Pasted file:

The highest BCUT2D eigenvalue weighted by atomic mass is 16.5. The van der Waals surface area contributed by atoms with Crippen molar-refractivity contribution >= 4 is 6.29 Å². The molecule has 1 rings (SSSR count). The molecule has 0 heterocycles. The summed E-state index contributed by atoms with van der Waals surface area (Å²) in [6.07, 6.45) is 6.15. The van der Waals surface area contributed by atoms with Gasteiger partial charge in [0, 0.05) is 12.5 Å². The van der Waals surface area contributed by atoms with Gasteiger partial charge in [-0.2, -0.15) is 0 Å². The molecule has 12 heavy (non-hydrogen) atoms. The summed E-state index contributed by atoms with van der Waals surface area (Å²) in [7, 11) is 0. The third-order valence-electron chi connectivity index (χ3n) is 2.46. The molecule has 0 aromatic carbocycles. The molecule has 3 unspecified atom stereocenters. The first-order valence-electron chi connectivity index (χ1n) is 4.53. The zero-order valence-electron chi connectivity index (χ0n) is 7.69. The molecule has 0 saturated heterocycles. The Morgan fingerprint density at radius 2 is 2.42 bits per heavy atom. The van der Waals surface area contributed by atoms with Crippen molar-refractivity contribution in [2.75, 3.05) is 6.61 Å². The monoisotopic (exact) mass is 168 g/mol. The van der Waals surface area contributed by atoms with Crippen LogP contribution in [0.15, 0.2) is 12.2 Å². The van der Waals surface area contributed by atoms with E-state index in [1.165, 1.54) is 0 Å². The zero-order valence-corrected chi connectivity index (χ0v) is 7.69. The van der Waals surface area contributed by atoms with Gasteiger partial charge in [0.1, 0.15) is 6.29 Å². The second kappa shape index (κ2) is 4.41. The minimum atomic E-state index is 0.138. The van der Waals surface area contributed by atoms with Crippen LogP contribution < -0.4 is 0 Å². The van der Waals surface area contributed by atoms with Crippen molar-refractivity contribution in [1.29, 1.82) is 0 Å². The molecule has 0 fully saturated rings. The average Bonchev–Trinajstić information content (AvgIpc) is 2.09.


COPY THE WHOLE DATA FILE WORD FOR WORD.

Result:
The highest BCUT2D eigenvalue weighted by atomic mass is 16.5. The van der Waals surface area contributed by atoms with Crippen molar-refractivity contribution >= 4 is 6.29 Å². The molecule has 1 rings (SSSR count). The molecule has 0 heterocycles. The summed E-state index contributed by atoms with van der Waals surface area (Å²) in [6.07, 6.45) is 6.15. The van der Waals surface area contributed by atoms with Gasteiger partial charge in [0, 0.05) is 12.5 Å². The van der Waals surface area contributed by atoms with Gasteiger partial charge in [-0.2, -0.15) is 0 Å². The molecule has 12 heavy (non-hydrogen) atoms. The summed E-state index contributed by atoms with van der Waals surface area (Å²) in [7, 11) is 0. The third-order valence-electron chi connectivity index (χ3n) is 2.46. The molecule has 0 aromatic carbocycles. The molecule has 3 unspecified atom stereocenters. The first-order valence-electron chi connectivity index (χ1n) is 4.53. The zero-order valence-electron chi connectivity index (χ0n) is 7.69. The molecule has 0 saturated heterocycles. The Morgan fingerprint density at radius 2 is 2.42 bits per heavy atom. The van der Waals surface area contributed by atoms with Crippen molar-refractivity contribution in [2.75, 3.05) is 6.61 Å². The monoisotopic (exact) mass is 168 g/mol. The van der Waals surface area contributed by atoms with Crippen LogP contribution in [0.15, 0.2) is 12.2 Å². The van der Waals surface area contributed by atoms with E-state index in [1.165, 1.54) is 0 Å². The zero-order valence-corrected chi connectivity index (χ0v) is 7.69. The van der Waals surface area contributed by atoms with Gasteiger partial charge in [0.1, 0.15) is 6.29 Å². The second kappa shape index (κ2) is 4.41. The minimum atomic E-state index is 0.138. The van der Waals surface area contributed by atoms with Crippen LogP contribution < -0.4 is 0 Å². The van der Waals surface area contributed by atoms with Crippen molar-refractivity contribution in [1.29, 1.82) is 0 Å². The molecule has 0 fully saturated rings. The average Bonchev–Trinajstić information content (AvgIpc) is 2.09.